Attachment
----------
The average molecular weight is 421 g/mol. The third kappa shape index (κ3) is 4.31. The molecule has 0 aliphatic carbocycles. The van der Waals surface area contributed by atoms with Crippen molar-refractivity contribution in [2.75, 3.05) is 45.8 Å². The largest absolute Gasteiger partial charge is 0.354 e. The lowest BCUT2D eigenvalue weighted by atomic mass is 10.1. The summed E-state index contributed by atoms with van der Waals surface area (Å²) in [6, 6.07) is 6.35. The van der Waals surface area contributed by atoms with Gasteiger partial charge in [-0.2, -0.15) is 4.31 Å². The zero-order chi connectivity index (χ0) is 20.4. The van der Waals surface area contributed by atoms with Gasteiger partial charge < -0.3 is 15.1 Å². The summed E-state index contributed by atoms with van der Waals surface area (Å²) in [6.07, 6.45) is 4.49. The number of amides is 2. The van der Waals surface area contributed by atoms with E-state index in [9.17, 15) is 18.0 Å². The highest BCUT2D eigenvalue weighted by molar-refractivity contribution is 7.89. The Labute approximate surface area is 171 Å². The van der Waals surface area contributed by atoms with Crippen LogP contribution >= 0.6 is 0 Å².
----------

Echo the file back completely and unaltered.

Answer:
The average molecular weight is 421 g/mol. The third kappa shape index (κ3) is 4.31. The molecule has 0 aliphatic carbocycles. The van der Waals surface area contributed by atoms with Crippen molar-refractivity contribution in [2.75, 3.05) is 45.8 Å². The largest absolute Gasteiger partial charge is 0.354 e. The lowest BCUT2D eigenvalue weighted by atomic mass is 10.1. The summed E-state index contributed by atoms with van der Waals surface area (Å²) in [6, 6.07) is 6.35. The van der Waals surface area contributed by atoms with Gasteiger partial charge in [-0.2, -0.15) is 4.31 Å². The zero-order chi connectivity index (χ0) is 20.4. The van der Waals surface area contributed by atoms with Gasteiger partial charge < -0.3 is 15.1 Å². The summed E-state index contributed by atoms with van der Waals surface area (Å²) in [6.07, 6.45) is 4.49. The number of amides is 2. The van der Waals surface area contributed by atoms with E-state index in [9.17, 15) is 18.0 Å². The highest BCUT2D eigenvalue weighted by molar-refractivity contribution is 7.89. The Labute approximate surface area is 171 Å². The van der Waals surface area contributed by atoms with Crippen LogP contribution >= 0.6 is 0 Å².